Conestoga news

March 7, 2024 9:49 AM

High school carpentry program teaching in-demand trades skills to blind students

A dual-credit program at Conestoga is exploring uncharted territory by welcoming visually impaired high school students into a carpentry course with the plan of offering more courses to teach them foundational skills for a trades career.

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Five students from the W. Ross MacDonald School for the Blind in Brantford are joining teens from the city’s two school boards for the interior finishing carpentry dual-credit program.

Five students from the W. Ross MacDonald School for the Blind in Brantford are joining teens from the city’s two school boards for the interior finishing carpentry credit - a first time for the college’s School of Trades & Apprenticeship.

The students are paired up as usual for the carpentry projects they’ll tackle in the four-week program at the Brantford campus, matching a partially sighted student with a sighted student. “When there’s a skill or a task that they aren’t able to do, they rely on their partner to do it but they’re working together,” said Adam Davies, chair in the School of Trades & Apprenticeship.

On the first day, for example, the sighted students measured and marked the wood and then helped the partially sighted students line up the tools to make a cut. Some simple accommodations were added to make things easier for the partially sighted students such as magnetic drill bits and extra lighting in the shop.

“Apart from that, it’s business as usual in terms of how we’re running the projects,” Davies said. “We’re treating them like they’re regular students.”

All 24 students will work with the regular carpentry tools with no special set-up. Three girls are in the course, including one from the blind school, and they’ve teamed up.

The aim of the course is the same for all the students: teach them practical skills that can help set them up for future employment in the trades, Davies said. “We really are focusing on trying to build skills that they will be able to take to an employer after they graduate from high school.”

The plan is to continue offering trades programming to students from W. Ross MacDonald, a Brantford institution founded in 1872. Working together, they will determine what trades-based skills they can do and how the instructors can assist in developing those skills.

Davies commends carpentry instructor Ted Baker for doing a great job of adapting and pivoting as needed to suite the students’ learning needs.

Conestoga staff embraced the students with excitement and a willingness to learn and accommodate as needed, said Marisa Parker, educational co-ordinator at W. Ross MacDonald.

“It’s very rare to have organizations so willing to do something that would traditionally be a little out of the comfort zone for most. This type of program reinforces for our students that they are capable and promotes that view with the public,” Parker said.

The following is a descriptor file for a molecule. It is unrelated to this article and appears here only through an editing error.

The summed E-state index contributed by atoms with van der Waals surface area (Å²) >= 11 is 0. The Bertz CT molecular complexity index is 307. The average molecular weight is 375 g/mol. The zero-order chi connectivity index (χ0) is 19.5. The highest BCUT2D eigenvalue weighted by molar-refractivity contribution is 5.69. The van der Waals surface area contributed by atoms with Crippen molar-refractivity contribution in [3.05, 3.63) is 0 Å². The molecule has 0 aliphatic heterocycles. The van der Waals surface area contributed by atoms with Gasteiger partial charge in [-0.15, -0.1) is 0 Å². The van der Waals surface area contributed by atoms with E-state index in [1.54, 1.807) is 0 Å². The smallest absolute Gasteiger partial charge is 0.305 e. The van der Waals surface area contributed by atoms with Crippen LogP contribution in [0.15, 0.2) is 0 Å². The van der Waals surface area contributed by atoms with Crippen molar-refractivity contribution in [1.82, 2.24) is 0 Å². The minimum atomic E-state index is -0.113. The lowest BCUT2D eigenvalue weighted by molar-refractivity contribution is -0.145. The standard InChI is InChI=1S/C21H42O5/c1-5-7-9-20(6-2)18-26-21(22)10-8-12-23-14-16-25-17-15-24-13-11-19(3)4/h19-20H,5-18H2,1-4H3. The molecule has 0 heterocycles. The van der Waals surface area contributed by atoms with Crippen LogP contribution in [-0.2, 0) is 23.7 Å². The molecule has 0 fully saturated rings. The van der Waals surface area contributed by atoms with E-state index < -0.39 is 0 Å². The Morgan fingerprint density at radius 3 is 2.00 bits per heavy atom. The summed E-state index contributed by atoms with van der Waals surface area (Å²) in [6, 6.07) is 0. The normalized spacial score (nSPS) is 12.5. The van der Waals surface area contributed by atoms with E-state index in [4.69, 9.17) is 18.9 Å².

Guidance councillor Darren Rorabeck said the school is excited for this innovative partnership and the opportunity for blind and partially sighted students to get hands-on carpentry experience - the first time for such a partnership connecting the students to a trade.

“This represents a significant step forward in providing inclusive educational opportunities for our students in the diverse field of the skilled trades,” Rorabeck said.

“Our primary hope for the students is that they gain valuable hands-on experience and practical skills that will empower them in their academic and professional journeys. Through this experience, we aim to foster a sense of confidence, independence, and accomplishment among our students as they engage with the material and overcome challenges in a supportive learning environment.”

The school views this as a stepping stone toward offering more courses to expand the educational opportunities available to their students and ensure they are well-prepared for success in various fields.

The collaboration is a significant step toward fostering inclusivity in skilled trades education for partially sighted students, ensuring that no student is limited by physical abilities when pursuing their educational and vocational goals, Rorabeck said. “We believe that expanding these opportunities will not only benefit our students, but contribute to creating a more equitable and diverse workforce in the skilled trades.”

Conestoga is a provincial leader in the delivery of trades and apprenticeship training to serve industry needs and the growing community. Comprehensive programming includes a wide range of post-secondary trades programs that provide pathways to employment in skilled trades careers as well as pre-apprenticeship training and in-school training for apprentices.

Visit the School of Trades & Apprenticeship for more information.

Conestoga’s dual-credit programs give high school students the opportunity to explore college life and learning while earning credits, and adults can also take classes needed to complete their high school diploma.